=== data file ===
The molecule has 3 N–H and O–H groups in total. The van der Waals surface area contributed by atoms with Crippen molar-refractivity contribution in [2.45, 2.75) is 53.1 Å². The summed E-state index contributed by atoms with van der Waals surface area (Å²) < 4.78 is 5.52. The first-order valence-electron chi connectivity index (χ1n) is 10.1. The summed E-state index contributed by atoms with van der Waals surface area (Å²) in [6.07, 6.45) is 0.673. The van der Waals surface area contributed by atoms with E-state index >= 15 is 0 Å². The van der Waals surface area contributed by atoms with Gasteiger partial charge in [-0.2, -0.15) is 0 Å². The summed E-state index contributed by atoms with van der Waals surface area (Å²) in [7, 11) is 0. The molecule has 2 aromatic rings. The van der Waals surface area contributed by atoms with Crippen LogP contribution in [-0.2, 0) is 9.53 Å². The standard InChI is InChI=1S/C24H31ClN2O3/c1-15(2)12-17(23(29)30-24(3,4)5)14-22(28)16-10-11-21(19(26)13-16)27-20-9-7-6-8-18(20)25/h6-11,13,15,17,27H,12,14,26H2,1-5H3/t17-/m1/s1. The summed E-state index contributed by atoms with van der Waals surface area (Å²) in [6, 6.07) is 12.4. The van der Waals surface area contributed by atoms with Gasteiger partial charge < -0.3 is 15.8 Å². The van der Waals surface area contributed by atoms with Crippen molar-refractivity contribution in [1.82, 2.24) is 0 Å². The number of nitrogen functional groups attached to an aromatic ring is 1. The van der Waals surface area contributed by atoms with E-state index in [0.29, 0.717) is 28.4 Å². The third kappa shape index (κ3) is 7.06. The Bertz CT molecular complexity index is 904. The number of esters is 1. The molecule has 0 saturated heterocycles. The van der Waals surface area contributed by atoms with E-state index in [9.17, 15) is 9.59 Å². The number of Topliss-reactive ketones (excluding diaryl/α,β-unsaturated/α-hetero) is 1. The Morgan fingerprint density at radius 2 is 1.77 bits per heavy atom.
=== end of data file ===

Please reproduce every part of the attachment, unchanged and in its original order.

The molecule has 3 N–H and O–H groups in total. The van der Waals surface area contributed by atoms with Crippen molar-refractivity contribution in [2.45, 2.75) is 53.1 Å². The summed E-state index contributed by atoms with van der Waals surface area (Å²) < 4.78 is 5.52. The first-order valence-electron chi connectivity index (χ1n) is 10.1. The summed E-state index contributed by atoms with van der Waals surface area (Å²) in [6.07, 6.45) is 0.673. The van der Waals surface area contributed by atoms with E-state index >= 15 is 0 Å². The van der Waals surface area contributed by atoms with Gasteiger partial charge in [-0.2, -0.15) is 0 Å². The summed E-state index contributed by atoms with van der Waals surface area (Å²) in [7, 11) is 0. The molecule has 2 aromatic rings. The van der Waals surface area contributed by atoms with Crippen LogP contribution in [-0.2, 0) is 9.53 Å². The standard InChI is InChI=1S/C24H31ClN2O3/c1-15(2)12-17(23(29)30-24(3,4)5)14-22(28)16-10-11-21(19(26)13-16)27-20-9-7-6-8-18(20)25/h6-11,13,15,17,27H,12,14,26H2,1-5H3/t17-/m1/s1. The summed E-state index contributed by atoms with van der Waals surface area (Å²) in [6, 6.07) is 12.4. The van der Waals surface area contributed by atoms with Gasteiger partial charge < -0.3 is 15.8 Å². The van der Waals surface area contributed by atoms with Crippen molar-refractivity contribution in [1.82, 2.24) is 0 Å². The number of nitrogen functional groups attached to an aromatic ring is 1. The van der Waals surface area contributed by atoms with E-state index in [0.29, 0.717) is 28.4 Å². The third kappa shape index (κ3) is 7.06. The Bertz CT molecular complexity index is 904. The number of esters is 1. The molecule has 0 saturated heterocycles. The van der Waals surface area contributed by atoms with E-state index in [9.17, 15) is 9.59 Å². The number of Topliss-reactive ketones (excluding diaryl/α,β-unsaturated/α-hetero) is 1. The Morgan fingerprint density at radius 2 is 1.77 bits per heavy atom.